Grading Codes I Want to Give
I have a stack of final papers on my desk. Soon, it will be joined by a stack of final exams. Whee.
I’ve found that comment codes are useful ways to keep myself sane while grading – if I can just scrawl “E” for “You are making the baby English language cry. If you do not take your next paper to the campus writing center before turning it in you are at serious risk of dictionaries leaping off the shelves to pummel you”, I feel less compulsion to make time-consuming line-by-line edits that my students are very unlikely to ever read. Plus, while no one bothers to pick up their old work after the semester is over, most people will log in to the online gradebook. If I put a brief note there, they might actually read it.
When I prepare the actual comment decoder sheets, I try to be constructive. Sometimes it takes a few drafts to remove all the snark. (Note to any students who might be reading this: sometimes I also put in extra snark, just because it’s funny. Most of your papers were actually pretty good.)
B: You forgot to include a bibliography. I am going to prosecute this as a case of plagiarism, because I totally have that kind of time on my hands. Die in a fire.
I am amazed by the number of students who think that it is okay to submit an assignment that explicitly asks for outside research, without citing their sources in any way. I mean, I can understand that some students are doing their papers at 3 am the night before they’re due, and they just fuck it up… but the ones who come up and ask me if a bibliography is required completely throw me for a loop. Was there ever a time when they asked this question and the answer was “no, you must do your own research but you don’t need to cite your sources”? I want to throttle their high school teachers.
C: You are clearly just putting shit down on the page because it is vaguely related to what you are actually trying to say and you think it sounds fancy. It’s actually a sad batch of cliches and weird-ass inappropriate metaphors. Try actually thinking about what you are saying. Also, if you are going to impress your GSI with a really big word, you should look it up in the dictionary first.
D: Did you read the directions? Read the directions. It might also help if you followed them.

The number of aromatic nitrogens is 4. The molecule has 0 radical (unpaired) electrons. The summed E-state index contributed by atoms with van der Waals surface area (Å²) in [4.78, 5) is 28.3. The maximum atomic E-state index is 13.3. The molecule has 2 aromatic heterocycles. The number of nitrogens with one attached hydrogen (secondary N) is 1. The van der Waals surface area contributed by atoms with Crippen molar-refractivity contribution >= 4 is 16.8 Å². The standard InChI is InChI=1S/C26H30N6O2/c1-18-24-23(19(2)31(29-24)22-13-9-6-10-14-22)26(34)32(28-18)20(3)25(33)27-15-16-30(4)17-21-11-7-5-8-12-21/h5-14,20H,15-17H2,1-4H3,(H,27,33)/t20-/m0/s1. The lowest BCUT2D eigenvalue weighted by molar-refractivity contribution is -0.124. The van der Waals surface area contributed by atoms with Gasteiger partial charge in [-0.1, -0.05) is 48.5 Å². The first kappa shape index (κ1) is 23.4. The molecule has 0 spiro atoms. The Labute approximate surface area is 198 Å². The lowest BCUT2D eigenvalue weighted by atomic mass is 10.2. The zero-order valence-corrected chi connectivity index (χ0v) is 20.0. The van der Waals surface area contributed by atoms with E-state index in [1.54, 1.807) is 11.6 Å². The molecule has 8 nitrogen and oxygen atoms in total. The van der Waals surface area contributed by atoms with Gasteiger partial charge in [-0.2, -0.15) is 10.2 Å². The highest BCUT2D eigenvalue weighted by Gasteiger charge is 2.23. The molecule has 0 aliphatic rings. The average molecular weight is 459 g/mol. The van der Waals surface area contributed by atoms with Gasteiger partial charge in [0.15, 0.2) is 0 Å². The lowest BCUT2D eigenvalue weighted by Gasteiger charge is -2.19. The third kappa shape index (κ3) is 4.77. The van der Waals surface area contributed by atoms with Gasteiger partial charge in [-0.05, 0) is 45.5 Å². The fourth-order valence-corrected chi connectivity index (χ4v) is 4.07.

E: The first assignment in this class was to assemble (or at least think about) your own earthquake survival kit. Did you do that assignment? Why are you telling me that you will rely on campus emergency rations, when you don’t even live in the dorms? I am going to send a pack of rabid libertarians after you, and you can try telling them why you don’t have your own first aid kit and see how far you get. I’m pretty sure campus emergency resources don’t include enough supplies to remove all the “Ron Paul ’08” messages they will scrawl on your face. Sucker.
F: No one cares about your feelings. I mean, okay, yes, it does give me the warm fuzzies to hear that this class has taken you on some kind of personal journey of fear and enlightenment. As one human being to another, I care. But remember, science is performed by emotionless robots! In my professional capacity as a science educator, I only care about your ability to use basic principles of science and engineering to support a critical analysis of your environment. Save your emotional progress for your yoga life coach therapist guru.
Fucking Californians, always on a fucking journey.
P: I sprayed pomegranate juice all over your paper. This was not just a coincidence arising from my messy eating habits. It actually means that you are too dumb to be at Berkeley. Sorry.
W: Do you even know what words mean? You have handed in a stream of minimally-punctuated gibberish that bears a striking resemblance to cut-up literature. Tristan Tzara was making a statement about the nature of art, and Robert Anton Wilson did too many drugs in the 60s, back when people thought LSD would change the world – what’s your excuse?
S: This is science, the study of the natural world of reality. You’re not allowed to just make shit up. Did you think I wouldn’t notice? Stop that.
M: Oh thank god some of you grasp the basic concept of using logic and facts to support an argument. I mean, your paper is still basically a pile of non sequiturs, but at least you put down some numbers and cited some relevant examples from historical earthquakes and tried. There might even be hope for the future. I think I need to lie down for a minute.